I’m sitting on a plane and I’m feeling increasingly excited. I’m flushed. My heart rate is up, and I can’t seem to find a comfortable way to sit. My agitation isn’t caused by any nervousness about flying, nor by any fears of contracting COVID-19 during the flight. My disquiet has been triggered by the book I’m reading. The sensations it arouses almost overwhelm me. I find I have to pause every few paragraphs, close the slim volume, and rest it on my lap in order to regain some sense of personal composure. Fiction usually transports my imagination away from myself, but this book is accomplishing the opposite: I feel increasingly aware of my body as I read it, as though being immersed in fiction has drawn me into a moment of privacy with myself. It feels somehow unseemly for the public world of the airplane to intrude on my private sensations. I have to put the book down frequently in order to remind myself that it is no act of indecency for the happy family …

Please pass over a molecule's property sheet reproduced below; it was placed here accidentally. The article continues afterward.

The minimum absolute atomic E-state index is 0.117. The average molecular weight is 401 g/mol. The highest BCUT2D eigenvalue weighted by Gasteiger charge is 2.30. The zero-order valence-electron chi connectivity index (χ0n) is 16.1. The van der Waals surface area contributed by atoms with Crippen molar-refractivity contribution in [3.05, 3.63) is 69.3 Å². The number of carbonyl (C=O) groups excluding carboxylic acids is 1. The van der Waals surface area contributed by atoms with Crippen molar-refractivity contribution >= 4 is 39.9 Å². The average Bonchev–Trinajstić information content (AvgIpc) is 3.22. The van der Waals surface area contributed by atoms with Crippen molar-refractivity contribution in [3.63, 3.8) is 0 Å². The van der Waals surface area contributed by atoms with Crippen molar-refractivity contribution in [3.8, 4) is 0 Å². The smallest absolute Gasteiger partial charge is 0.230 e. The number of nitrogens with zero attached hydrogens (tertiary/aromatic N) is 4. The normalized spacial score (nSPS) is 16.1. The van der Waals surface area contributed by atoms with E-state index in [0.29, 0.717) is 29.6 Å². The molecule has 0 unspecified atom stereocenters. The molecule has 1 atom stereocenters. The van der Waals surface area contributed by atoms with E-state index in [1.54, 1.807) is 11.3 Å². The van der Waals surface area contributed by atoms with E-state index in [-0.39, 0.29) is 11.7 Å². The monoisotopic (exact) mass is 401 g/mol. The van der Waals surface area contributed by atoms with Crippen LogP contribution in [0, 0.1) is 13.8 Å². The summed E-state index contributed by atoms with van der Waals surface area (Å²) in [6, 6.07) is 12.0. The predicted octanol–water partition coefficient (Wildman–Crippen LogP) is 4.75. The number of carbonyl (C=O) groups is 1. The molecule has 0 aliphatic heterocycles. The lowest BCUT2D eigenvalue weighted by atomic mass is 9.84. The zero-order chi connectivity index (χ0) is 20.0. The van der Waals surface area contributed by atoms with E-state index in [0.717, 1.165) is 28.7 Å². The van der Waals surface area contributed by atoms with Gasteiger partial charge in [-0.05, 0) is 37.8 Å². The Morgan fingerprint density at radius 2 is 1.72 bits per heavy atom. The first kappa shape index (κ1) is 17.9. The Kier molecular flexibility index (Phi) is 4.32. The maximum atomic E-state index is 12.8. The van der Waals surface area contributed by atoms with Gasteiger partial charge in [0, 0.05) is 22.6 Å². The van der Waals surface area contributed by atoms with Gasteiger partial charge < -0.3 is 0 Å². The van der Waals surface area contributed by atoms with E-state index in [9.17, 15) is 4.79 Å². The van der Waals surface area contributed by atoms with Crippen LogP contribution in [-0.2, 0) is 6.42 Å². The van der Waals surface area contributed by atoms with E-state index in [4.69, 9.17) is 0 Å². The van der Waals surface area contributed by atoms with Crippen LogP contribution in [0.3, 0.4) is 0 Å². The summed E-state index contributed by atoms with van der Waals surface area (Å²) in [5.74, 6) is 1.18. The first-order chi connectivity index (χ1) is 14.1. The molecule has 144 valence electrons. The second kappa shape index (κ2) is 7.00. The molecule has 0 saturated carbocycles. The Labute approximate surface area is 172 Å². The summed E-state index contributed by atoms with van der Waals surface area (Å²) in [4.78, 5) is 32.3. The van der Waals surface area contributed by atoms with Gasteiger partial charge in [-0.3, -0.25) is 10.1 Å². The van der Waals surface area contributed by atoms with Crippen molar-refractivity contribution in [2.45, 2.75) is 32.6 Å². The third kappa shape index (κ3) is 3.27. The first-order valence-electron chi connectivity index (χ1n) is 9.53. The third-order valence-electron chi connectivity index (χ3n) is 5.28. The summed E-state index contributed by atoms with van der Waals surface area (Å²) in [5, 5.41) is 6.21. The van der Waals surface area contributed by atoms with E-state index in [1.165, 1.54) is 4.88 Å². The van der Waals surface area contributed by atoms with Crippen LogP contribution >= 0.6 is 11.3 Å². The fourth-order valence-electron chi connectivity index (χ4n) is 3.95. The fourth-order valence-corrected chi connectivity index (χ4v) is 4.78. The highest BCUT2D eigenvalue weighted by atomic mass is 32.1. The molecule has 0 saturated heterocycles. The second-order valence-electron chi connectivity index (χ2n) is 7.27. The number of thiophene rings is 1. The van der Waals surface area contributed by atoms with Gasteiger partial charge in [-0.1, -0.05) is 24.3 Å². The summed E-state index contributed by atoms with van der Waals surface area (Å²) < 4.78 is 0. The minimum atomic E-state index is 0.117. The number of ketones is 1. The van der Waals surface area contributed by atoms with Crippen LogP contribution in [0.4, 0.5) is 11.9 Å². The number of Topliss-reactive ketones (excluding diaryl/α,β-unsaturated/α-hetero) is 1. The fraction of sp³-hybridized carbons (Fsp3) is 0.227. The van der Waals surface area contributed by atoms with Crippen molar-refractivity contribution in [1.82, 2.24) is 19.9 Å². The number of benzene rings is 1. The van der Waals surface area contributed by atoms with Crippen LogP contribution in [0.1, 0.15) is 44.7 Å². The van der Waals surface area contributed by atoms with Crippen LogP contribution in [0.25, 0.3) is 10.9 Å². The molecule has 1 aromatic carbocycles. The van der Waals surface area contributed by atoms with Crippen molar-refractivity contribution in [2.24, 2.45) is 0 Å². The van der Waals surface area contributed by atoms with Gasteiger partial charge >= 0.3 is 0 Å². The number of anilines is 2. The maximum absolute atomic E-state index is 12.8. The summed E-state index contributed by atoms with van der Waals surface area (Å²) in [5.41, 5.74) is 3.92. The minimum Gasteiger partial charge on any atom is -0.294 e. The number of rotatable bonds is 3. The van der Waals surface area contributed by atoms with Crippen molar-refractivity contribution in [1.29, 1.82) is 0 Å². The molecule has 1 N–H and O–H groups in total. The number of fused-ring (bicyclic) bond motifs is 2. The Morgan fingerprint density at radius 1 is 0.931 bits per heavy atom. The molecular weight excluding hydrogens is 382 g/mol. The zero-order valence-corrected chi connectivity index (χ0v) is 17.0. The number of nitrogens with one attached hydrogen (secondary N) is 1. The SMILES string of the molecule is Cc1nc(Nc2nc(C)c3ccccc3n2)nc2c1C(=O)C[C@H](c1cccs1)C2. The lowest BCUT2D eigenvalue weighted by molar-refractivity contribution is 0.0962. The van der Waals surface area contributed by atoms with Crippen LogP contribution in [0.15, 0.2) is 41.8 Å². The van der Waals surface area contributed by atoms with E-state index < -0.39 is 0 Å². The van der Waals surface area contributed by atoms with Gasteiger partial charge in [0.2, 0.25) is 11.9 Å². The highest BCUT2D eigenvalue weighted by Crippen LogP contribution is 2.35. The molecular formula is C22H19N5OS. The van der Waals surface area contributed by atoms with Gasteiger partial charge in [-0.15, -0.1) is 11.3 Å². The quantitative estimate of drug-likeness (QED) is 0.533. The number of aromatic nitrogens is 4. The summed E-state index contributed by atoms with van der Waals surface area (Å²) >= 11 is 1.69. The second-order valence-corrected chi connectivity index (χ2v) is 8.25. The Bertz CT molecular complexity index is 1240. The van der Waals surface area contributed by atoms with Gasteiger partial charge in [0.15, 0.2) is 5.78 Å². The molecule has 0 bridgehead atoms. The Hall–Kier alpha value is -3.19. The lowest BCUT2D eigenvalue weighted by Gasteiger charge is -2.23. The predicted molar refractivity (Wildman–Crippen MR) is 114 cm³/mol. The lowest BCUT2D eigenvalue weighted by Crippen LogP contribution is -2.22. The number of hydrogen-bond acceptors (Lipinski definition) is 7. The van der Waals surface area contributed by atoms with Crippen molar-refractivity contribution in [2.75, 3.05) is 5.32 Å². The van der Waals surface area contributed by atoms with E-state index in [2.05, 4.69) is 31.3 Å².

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The Moral Panic over ‘Sexualisation’